Developers are a unique breed of people. We're highly intelligent, creative, problem solvers who have a unique and powerful set of skills. We are often passionate, determined and confident and we love challenges. But we can also be obsessive, difficult to manage and perfectionists. We can get caught up in solving problems that distract us from what we should be doing. We can be isolated and insular.
This presentation will look at who we are as developers and how to get the most from our unique skills. We will look at the areas that we can be weak in, and how we can avoid pitfalls of those areas. We will also look at how we differ from designers, managers, marketers and other types of people we may work with, and how we can work best with them.
This will be an interactive presentation where we build a picture of the average developer in the room.
We will look at:
by Terence Lee
Resque has been plagued by issues over the past half a year due to inactivity on the project. For instance, resque doesn't handle the cleaning up workers on distributed systems like Heroku. This issue (#319) has been open for over a year. redis.rb 3.0.0 came out on May 23rd which brings improved performance and backward incompatible changes. Also due to this inactivity, other queueing libraries like Sidekiq have come up to fill the void with new features.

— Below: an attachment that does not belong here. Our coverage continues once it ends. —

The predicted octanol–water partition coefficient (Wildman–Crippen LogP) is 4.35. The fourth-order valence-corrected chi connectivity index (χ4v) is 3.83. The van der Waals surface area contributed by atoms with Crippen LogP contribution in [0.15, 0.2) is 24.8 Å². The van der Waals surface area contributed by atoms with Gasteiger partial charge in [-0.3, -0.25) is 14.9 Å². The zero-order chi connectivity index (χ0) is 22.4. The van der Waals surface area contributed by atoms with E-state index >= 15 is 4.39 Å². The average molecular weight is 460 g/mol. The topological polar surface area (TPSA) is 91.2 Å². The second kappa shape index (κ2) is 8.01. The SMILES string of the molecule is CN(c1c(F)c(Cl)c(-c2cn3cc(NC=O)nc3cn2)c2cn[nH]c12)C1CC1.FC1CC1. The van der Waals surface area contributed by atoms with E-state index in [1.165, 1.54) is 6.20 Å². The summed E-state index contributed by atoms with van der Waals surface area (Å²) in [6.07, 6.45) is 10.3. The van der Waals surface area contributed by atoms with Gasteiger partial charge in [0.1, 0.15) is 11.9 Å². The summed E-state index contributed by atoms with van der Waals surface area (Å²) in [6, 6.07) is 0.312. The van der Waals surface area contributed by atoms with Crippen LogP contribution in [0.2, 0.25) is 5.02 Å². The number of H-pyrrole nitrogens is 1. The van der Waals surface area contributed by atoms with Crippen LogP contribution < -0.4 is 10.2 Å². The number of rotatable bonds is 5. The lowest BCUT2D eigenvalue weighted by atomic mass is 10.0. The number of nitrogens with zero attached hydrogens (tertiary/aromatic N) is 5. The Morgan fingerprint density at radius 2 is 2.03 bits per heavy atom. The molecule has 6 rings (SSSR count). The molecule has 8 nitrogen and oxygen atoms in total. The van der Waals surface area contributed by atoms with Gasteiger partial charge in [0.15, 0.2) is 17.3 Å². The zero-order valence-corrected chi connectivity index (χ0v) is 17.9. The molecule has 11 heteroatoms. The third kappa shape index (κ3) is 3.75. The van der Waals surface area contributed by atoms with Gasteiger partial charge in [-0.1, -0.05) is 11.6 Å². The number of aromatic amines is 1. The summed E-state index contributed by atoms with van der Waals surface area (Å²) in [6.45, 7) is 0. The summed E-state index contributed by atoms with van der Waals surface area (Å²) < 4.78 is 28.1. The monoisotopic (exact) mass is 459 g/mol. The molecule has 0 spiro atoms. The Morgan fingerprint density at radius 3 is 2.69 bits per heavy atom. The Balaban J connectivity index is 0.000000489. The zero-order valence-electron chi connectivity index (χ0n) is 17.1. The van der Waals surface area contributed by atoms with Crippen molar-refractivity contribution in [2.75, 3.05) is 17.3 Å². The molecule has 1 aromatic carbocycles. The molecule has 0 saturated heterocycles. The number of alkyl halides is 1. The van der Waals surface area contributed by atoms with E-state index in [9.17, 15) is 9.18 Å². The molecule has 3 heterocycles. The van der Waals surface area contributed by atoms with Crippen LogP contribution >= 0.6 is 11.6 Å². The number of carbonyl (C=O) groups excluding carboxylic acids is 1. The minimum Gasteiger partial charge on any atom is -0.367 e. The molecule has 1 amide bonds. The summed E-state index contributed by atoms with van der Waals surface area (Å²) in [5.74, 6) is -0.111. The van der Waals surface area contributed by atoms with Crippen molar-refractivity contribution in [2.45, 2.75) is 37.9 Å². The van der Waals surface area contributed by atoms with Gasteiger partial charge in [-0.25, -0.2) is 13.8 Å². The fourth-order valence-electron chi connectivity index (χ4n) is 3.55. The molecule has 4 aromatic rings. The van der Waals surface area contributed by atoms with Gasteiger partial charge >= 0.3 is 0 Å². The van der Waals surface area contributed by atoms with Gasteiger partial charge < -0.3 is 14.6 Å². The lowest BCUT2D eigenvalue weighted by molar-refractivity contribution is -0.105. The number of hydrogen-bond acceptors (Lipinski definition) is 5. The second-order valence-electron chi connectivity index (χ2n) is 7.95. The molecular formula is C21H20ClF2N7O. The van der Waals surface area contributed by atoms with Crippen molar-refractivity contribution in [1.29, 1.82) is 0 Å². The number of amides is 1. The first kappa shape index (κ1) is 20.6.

This talk will journey through the takeover of Resque and the balancing act of solving the old bugs while moving the project forward. On the topic of old bugs, we'll cover the challenges of getting a stale project in order and into a solid state. Next up will be the work on Resque 2. Rails 4 introduces ActiveQueue and Resque is going to be a first class citizen in the Rails Queueing ecosystem. In order for this to happen, there will be a new Queue interface similar to stdlib's Queue class. We'll walk through reworking the Worker class so it supports both the current jailboxed Forked Consumer as well as a Threaded Consumer for heavy I/O jobs. We'll close with how the community can help with making Resque one of the best queueing libraries for Ruby.
by Katrina Owen
Enter deadline center stage, exit best practices, quietly, rear stage left.
The results are rarely pretty.
Refactoring can pry panic’s fingers away from your poor, overburdened adrenal glands and restore your sanity. Not that it went missing, of course. Never that!
This talk will cover the two reasons why refactoring works as well as (or better than) whiskey, sky diving, and massages as therapy, explore a handful of effective strategies to ensure that the rubber meets the road, and contains gory before shots and slick after shots of ruby code that has served therapeutic purpose.
by Mike Burns
Object-oriented Ruby is a hot topic in the Rails world and beyond, but it is not always the appropriate solution.
In this talk I discuss various OO techniques, when to use them, and when a simpler pattern exists in the functional, declarative, or procedural world — including, yes, the Rails framework itself. You will leave knowing when to use an aspect instead of a decorator, a mixin instead of a presenter, or a monoid instead of a factory.
Topics will include:
by Jim Weirich
20th–21st September 2012